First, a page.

The big news this week–outside of World Cup madness–has been the historic summit between US President Donald Trump and North Korean dictator Kim Jong Un. Now, just days following that meetup, the Department of Homeland Security (DHS) is reporting that there is evidence of malicious cyber activity by the North Korean government.
Analysts have spotted Trojan malware variants typically used by the North Korean government to harm or disable computer systems. Referencing a report by the DHS Computer Emergency Readiness Team (CERT), CNN reports that the active malware variant they identified is known as “TYPEFRAME.” According to the US-CERT website, “The US Government refers to malicious cyber activity by the North Korean government as HIDDEN COBRA.”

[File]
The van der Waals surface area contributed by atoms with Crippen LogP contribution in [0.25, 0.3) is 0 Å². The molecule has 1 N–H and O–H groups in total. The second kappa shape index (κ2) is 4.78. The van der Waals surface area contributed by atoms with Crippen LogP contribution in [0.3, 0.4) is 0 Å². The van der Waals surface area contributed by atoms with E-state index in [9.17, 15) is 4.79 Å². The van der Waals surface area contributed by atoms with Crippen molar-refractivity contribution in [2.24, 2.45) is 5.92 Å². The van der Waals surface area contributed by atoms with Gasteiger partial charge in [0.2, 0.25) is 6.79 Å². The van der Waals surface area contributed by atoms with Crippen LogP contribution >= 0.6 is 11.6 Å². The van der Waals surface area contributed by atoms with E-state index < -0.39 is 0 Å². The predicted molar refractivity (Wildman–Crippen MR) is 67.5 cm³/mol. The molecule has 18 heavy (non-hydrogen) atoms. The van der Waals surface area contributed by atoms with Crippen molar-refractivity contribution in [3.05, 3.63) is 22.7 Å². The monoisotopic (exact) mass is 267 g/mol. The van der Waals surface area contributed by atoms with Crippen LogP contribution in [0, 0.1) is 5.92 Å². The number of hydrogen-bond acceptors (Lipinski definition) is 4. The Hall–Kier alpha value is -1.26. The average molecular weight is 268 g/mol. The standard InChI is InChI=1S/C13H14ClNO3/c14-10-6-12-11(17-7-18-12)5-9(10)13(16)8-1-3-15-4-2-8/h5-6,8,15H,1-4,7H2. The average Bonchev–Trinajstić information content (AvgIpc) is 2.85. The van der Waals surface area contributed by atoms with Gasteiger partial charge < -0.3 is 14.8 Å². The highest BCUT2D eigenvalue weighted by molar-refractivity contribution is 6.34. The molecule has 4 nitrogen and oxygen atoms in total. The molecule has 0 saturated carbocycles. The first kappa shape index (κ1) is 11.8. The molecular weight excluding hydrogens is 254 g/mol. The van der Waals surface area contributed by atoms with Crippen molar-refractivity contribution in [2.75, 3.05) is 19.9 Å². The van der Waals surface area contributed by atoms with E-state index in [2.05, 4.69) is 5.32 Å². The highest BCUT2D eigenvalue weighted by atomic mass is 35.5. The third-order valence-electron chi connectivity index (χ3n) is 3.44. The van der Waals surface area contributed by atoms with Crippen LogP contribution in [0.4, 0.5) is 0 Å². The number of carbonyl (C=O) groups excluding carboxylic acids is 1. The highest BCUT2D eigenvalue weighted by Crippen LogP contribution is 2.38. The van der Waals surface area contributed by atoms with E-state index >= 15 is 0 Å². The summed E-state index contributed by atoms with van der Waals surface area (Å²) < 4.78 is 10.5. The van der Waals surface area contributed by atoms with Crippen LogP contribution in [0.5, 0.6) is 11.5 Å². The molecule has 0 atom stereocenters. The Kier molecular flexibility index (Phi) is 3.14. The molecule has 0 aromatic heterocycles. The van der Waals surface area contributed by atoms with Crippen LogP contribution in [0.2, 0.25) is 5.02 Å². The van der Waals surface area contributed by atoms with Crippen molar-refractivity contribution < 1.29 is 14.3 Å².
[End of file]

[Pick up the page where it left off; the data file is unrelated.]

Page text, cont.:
The Malware Analysis Report (MAR) represents the findings of joint work by the FBI and DHS. Together, they analyzed nearly a dozen malware samples that consisted of executable files and a malicious Microsoft Word document. “These files have the capability to download and install malware, install proxy and Remote Access Trojans (RATs), connect to command and control (C2) servers to receive additional instructions, and modify the victim’s firewall to allow incoming connections,” says the report.
DHS shares this information to help organizations identify malicious cyber activity and prevent exposure to cyberattacks.
Get the full story at CNN.